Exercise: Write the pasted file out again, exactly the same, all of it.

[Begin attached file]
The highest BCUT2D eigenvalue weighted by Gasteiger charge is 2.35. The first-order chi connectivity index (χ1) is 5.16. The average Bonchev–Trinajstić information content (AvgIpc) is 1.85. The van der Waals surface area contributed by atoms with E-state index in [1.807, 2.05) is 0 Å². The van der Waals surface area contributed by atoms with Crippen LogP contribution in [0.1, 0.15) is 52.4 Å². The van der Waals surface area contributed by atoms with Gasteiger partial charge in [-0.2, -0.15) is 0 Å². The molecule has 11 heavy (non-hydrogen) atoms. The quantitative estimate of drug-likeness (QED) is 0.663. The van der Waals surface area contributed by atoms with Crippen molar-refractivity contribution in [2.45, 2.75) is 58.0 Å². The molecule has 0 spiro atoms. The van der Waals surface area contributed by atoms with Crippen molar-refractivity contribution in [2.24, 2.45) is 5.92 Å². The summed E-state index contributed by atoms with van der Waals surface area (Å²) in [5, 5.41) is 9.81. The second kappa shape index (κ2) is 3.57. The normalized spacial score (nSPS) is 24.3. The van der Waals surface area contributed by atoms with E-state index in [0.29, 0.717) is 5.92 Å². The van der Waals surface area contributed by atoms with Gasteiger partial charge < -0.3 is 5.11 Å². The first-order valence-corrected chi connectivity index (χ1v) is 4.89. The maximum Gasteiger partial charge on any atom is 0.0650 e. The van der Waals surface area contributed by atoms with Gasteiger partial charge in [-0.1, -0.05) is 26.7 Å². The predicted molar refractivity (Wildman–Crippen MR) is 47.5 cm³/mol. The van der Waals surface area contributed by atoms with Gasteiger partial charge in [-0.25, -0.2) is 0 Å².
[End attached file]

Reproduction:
The highest BCUT2D eigenvalue weighted by Gasteiger charge is 2.35. The first-order chi connectivity index (χ1) is 5.16. The average Bonchev–Trinajstić information content (AvgIpc) is 1.85. The van der Waals surface area contributed by atoms with E-state index in [1.807, 2.05) is 0 Å². The van der Waals surface area contributed by atoms with Crippen LogP contribution in [0.1, 0.15) is 52.4 Å². The van der Waals surface area contributed by atoms with Gasteiger partial charge in [-0.2, -0.15) is 0 Å². The molecule has 11 heavy (non-hydrogen) atoms. The quantitative estimate of drug-likeness (QED) is 0.663. The van der Waals surface area contributed by atoms with Crippen molar-refractivity contribution in [2.45, 2.75) is 58.0 Å². The molecule has 0 spiro atoms. The van der Waals surface area contributed by atoms with Crippen molar-refractivity contribution in [2.24, 2.45) is 5.92 Å². The summed E-state index contributed by atoms with van der Waals surface area (Å²) in [5, 5.41) is 9.81. The second kappa shape index (κ2) is 3.57. The normalized spacial score (nSPS) is 24.3. The van der Waals surface area contributed by atoms with E-state index in [0.29, 0.717) is 5.92 Å². The van der Waals surface area contributed by atoms with Gasteiger partial charge < -0.3 is 5.11 Å². The first-order valence-corrected chi connectivity index (χ1v) is 4.89. The maximum Gasteiger partial charge on any atom is 0.0650 e. The van der Waals surface area contributed by atoms with Gasteiger partial charge in [-0.1, -0.05) is 26.7 Å². The predicted molar refractivity (Wildman–Crippen MR) is 47.5 cm³/mol. The van der Waals surface area contributed by atoms with Gasteiger partial charge in [-0.25, -0.2) is 0 Å².